Friday, 17 July 2015

Come On, Hong Kong, You Can Do Better for the Elephants

Credit: SCMP

Not so long ago, yours truly happened upon a shop in Sheung Wan that claimed to sell ivory products from the trunks of mammoths. None of that made sense. Mammoth? And brazenly selling ivory products in broad daylight, when the city is believed to have illegalised both import and export of ivory without a licence 25 years ago? Ah, but then the owner probably has a licence, though why the licence was even issued is beyond me.

That the murder of elephants for their ivory is pushing many species towards extinction is a no-brainer, and it certainly boggles the mind that a city as civilised as Hong Kong is yet to join the global bandwagon in banning, once and for all, the trade of ivory. As if that isn’t embarrassing enough, Esmond Martin, one of the leading ivory researchers, has pointed out that “No other city surveyed has so many pieces of ivory on sale as Hong Kong.” The reason is simple: the lower taxes in Hong Kong make it cheaper to buy here, with tens of thousands of people crossing the border each year to buy ivory, according to SCMP.

The situation with the world’s elephants is alarming to say the least. To quote Iain Douglas-Hamilton, founder of Save the Elephants, an organisation dedicated to securing a future for elephants and sustaining the beauty and ecological integrity of the places they live, “Africa’s elephants are in crisis, with 100,000 killed for their ivory in just three years between 2010 and 2012. Without better controls on Hong Kong’s shops and borders the ivory trade in the territory will continue to represent a major threat to survival of the species.” Yet in response, an agriculture department spokesman said, “There is no evidence showing that Hong Kong’s legal ivory trade contributes to the poaching of elephants in Africa or provides a cover for the laundering of smuggled illegal ivory. In fact, Hong Kong is not a destination for illegal ivory.”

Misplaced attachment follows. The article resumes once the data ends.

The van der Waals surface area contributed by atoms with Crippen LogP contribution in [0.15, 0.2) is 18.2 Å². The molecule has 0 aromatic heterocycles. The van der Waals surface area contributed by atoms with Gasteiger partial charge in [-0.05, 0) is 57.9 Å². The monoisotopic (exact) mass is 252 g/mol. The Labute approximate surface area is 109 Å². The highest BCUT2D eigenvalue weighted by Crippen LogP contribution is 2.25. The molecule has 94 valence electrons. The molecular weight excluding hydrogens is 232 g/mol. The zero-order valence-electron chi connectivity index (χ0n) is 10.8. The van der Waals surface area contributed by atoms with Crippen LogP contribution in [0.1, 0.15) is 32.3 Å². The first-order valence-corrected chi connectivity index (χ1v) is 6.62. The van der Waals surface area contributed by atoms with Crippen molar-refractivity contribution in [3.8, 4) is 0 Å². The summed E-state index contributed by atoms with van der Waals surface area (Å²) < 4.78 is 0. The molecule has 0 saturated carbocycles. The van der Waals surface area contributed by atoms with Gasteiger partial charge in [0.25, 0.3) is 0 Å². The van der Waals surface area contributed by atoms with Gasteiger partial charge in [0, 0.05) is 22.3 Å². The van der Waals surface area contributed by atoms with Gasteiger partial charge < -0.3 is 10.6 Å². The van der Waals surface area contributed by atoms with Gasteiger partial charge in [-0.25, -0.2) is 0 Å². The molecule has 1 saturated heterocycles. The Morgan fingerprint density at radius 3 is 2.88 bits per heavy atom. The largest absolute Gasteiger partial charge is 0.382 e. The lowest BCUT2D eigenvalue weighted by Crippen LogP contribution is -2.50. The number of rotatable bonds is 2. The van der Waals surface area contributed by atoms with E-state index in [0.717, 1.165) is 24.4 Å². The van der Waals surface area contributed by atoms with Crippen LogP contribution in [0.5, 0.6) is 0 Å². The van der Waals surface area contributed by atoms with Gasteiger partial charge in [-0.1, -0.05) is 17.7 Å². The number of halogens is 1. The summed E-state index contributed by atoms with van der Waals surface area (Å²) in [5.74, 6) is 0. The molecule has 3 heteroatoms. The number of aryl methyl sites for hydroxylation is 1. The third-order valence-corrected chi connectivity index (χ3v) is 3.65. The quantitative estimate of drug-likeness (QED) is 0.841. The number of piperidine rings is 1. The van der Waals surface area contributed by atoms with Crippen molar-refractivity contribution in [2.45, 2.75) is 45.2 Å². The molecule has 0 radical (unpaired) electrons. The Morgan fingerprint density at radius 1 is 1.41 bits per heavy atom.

I feel you if your blood is boiling too. What the agriculture department spokesman doesn't understand is that wherever there is demand, there will be supply. The point to consider for the agriculture department is perhaps: why is ivory trade still legal in Hong Kong, when the facts are pointing at the drastic decrease in elephant population worldwide, as a result of ivory trade. 

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